When Bodhidharma lived at Nanking the emperor came to him one day and said, "From my accession to the throne, I have been incessantly building temples, transcribing sacred books, and admitting new monks to take the vows. How much merit may I be supposed to have accumulated?" The reply was, "None." The emperor: "And why no merit?" The patriarch: "All this is but the insignificant effect of an imperfect cause not complete in itself. It is the shadow that follows the substance, and is without real existence." The emperor: "Then what is true merit?" The patriarch: "It consists in purity and enlightenment, depth and completeness, and in being wrapped in thought while surrounded by vacancy and stillness. Merit such as this cannot be sought by worldly means." The emperor: "Which is the most important of the holy doctrines?" The patriarch: "Where all is emptiness, nothing can be called 'holy' (sheng)." The emperor: "Who is he that thus replies to me?" The patriarch: "I do not know."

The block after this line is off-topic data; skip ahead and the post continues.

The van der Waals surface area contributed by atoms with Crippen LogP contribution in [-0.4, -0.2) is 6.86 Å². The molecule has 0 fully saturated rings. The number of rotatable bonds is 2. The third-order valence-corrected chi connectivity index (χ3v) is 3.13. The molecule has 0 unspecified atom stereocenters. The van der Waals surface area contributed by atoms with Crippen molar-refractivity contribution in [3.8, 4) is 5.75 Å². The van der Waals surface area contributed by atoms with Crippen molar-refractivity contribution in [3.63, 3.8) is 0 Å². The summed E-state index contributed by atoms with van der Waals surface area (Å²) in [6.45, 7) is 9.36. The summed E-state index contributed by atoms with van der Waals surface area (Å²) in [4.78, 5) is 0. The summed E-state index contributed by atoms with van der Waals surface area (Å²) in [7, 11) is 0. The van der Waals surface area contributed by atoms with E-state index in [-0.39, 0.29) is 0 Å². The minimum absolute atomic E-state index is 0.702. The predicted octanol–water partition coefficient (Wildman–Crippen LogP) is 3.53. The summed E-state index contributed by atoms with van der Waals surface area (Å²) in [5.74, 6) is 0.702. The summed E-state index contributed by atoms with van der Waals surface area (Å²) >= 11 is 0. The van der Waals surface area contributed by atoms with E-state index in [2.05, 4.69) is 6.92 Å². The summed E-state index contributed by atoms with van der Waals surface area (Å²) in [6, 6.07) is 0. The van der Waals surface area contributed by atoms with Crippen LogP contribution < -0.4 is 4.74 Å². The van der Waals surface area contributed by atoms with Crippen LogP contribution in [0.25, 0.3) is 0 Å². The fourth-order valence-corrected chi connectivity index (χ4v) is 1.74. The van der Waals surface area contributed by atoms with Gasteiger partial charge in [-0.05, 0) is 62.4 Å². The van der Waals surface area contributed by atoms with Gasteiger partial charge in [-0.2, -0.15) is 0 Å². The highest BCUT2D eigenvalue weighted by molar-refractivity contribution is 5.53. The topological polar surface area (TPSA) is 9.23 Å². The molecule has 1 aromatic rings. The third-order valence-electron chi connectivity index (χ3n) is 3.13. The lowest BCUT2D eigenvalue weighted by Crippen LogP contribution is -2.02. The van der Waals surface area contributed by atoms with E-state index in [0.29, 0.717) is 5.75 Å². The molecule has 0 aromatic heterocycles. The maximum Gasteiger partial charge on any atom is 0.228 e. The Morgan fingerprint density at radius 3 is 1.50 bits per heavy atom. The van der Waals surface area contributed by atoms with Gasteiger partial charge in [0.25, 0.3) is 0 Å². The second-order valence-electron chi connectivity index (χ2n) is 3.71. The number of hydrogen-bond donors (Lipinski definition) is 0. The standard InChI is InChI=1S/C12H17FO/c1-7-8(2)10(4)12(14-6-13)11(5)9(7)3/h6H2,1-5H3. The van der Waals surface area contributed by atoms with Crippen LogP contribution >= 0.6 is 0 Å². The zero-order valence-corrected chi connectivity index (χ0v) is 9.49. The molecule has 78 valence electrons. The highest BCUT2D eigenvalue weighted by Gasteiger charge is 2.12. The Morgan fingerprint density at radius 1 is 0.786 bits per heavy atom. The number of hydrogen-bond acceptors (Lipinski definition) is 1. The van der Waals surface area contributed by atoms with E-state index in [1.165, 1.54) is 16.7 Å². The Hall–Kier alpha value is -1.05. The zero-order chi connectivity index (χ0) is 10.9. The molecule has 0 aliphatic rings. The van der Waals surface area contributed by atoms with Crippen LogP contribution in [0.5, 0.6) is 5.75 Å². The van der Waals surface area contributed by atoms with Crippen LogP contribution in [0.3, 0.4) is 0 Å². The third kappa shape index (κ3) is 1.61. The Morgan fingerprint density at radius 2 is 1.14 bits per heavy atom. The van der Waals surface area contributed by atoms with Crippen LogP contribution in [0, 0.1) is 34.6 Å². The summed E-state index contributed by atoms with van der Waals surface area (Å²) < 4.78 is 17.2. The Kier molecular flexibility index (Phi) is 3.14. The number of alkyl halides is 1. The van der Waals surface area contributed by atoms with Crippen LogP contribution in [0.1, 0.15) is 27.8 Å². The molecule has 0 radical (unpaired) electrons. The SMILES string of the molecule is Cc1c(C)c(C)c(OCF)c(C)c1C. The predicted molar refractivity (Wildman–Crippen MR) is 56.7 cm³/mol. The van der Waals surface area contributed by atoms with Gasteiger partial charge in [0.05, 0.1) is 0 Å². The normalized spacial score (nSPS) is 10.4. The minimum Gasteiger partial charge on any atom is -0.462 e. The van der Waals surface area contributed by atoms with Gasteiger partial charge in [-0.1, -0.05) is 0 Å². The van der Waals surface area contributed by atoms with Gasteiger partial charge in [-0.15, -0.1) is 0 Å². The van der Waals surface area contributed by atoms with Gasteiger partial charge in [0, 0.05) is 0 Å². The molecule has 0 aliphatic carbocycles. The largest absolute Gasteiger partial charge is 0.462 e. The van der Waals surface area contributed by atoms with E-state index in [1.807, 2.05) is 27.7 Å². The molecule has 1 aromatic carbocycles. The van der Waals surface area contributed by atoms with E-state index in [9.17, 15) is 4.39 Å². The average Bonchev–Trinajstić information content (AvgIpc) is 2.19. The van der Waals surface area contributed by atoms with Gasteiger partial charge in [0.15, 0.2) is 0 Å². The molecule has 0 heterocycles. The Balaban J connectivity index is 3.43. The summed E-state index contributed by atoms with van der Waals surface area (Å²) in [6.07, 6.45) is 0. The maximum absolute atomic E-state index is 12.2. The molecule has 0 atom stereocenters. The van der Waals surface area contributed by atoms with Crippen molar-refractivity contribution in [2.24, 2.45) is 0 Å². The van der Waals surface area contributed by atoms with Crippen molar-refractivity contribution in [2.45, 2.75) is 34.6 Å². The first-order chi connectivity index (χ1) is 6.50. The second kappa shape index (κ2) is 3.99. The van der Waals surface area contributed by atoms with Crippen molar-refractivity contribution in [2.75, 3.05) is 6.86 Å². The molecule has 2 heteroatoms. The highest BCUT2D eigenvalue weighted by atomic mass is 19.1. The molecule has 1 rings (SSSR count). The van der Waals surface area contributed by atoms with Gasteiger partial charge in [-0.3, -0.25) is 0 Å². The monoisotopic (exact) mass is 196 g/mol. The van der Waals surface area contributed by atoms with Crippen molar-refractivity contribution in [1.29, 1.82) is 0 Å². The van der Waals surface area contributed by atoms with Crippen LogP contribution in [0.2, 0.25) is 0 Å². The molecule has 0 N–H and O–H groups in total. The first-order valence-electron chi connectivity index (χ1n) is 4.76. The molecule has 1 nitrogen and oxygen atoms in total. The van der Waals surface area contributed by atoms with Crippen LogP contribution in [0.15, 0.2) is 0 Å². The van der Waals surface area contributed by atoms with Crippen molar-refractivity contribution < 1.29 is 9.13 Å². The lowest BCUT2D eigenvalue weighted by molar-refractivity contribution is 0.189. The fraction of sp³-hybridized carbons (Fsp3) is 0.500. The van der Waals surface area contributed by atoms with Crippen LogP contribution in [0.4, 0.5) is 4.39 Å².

Some time after this interview the emperor became a Buddhist monk, much to the disgust of the Confucianists.